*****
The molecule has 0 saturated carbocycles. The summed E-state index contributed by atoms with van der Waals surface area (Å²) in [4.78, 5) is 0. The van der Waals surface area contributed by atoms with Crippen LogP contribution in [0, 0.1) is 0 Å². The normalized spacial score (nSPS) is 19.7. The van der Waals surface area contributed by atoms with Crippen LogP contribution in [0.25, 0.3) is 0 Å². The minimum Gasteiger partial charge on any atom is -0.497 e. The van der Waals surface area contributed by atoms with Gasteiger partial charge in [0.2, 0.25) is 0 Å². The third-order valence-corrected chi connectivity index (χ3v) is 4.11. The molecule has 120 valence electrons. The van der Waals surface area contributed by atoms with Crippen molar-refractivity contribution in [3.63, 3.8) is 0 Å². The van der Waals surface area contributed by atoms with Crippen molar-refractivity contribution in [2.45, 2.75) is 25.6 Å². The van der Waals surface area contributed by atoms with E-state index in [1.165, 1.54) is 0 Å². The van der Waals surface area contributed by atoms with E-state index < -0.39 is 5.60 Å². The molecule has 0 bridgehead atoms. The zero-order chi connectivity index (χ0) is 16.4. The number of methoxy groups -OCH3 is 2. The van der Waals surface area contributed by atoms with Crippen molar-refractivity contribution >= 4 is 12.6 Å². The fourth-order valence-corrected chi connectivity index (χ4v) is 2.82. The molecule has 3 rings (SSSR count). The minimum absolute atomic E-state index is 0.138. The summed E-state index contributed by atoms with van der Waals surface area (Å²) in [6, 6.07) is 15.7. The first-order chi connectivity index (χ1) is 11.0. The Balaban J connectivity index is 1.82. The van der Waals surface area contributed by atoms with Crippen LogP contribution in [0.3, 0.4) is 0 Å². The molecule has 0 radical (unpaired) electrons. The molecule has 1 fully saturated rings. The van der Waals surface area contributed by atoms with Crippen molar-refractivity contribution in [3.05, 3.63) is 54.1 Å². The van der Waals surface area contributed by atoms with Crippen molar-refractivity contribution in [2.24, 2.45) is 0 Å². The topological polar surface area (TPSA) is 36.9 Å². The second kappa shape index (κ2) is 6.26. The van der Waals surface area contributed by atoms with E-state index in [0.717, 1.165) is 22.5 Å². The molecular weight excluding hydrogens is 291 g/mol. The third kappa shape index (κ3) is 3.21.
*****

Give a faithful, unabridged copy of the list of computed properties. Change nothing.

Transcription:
The molecule has 0 saturated carbocycles. The summed E-state index contributed by atoms with van der Waals surface area (Å²) in [4.78, 5) is 0. The van der Waals surface area contributed by atoms with Crippen LogP contribution in [0, 0.1) is 0 Å². The normalized spacial score (nSPS) is 19.7. The van der Waals surface area contributed by atoms with Crippen LogP contribution in [0.25, 0.3) is 0 Å². The minimum Gasteiger partial charge on any atom is -0.497 e. The van der Waals surface area contributed by atoms with Gasteiger partial charge in [0.2, 0.25) is 0 Å². The third-order valence-corrected chi connectivity index (χ3v) is 4.11. The molecule has 120 valence electrons. The van der Waals surface area contributed by atoms with Crippen molar-refractivity contribution in [3.63, 3.8) is 0 Å². The van der Waals surface area contributed by atoms with Crippen molar-refractivity contribution in [2.45, 2.75) is 25.6 Å². The van der Waals surface area contributed by atoms with E-state index in [1.165, 1.54) is 0 Å². The van der Waals surface area contributed by atoms with E-state index < -0.39 is 5.60 Å². The molecule has 0 bridgehead atoms. The zero-order chi connectivity index (χ0) is 16.4. The number of methoxy groups -OCH3 is 2. The van der Waals surface area contributed by atoms with Crippen molar-refractivity contribution >= 4 is 12.6 Å². The fourth-order valence-corrected chi connectivity index (χ4v) is 2.82. The molecule has 3 rings (SSSR count). The minimum absolute atomic E-state index is 0.138. The summed E-state index contributed by atoms with van der Waals surface area (Å²) in [6, 6.07) is 15.7. The first-order chi connectivity index (χ1) is 11.0. The Balaban J connectivity index is 1.82. The van der Waals surface area contributed by atoms with Crippen LogP contribution in [0.3, 0.4) is 0 Å². The molecule has 0 radical (unpaired) electrons. The molecule has 1 fully saturated rings. The van der Waals surface area contributed by atoms with Crippen molar-refractivity contribution in [3.05, 3.63) is 54.1 Å². The van der Waals surface area contributed by atoms with Crippen molar-refractivity contribution in [2.24, 2.45) is 0 Å². The topological polar surface area (TPSA) is 36.9 Å². The second kappa shape index (κ2) is 6.26. The van der Waals surface area contributed by atoms with E-state index in [0.717, 1.165) is 22.5 Å². The molecular weight excluding hydrogens is 291 g/mol. The third kappa shape index (κ3) is 3.21.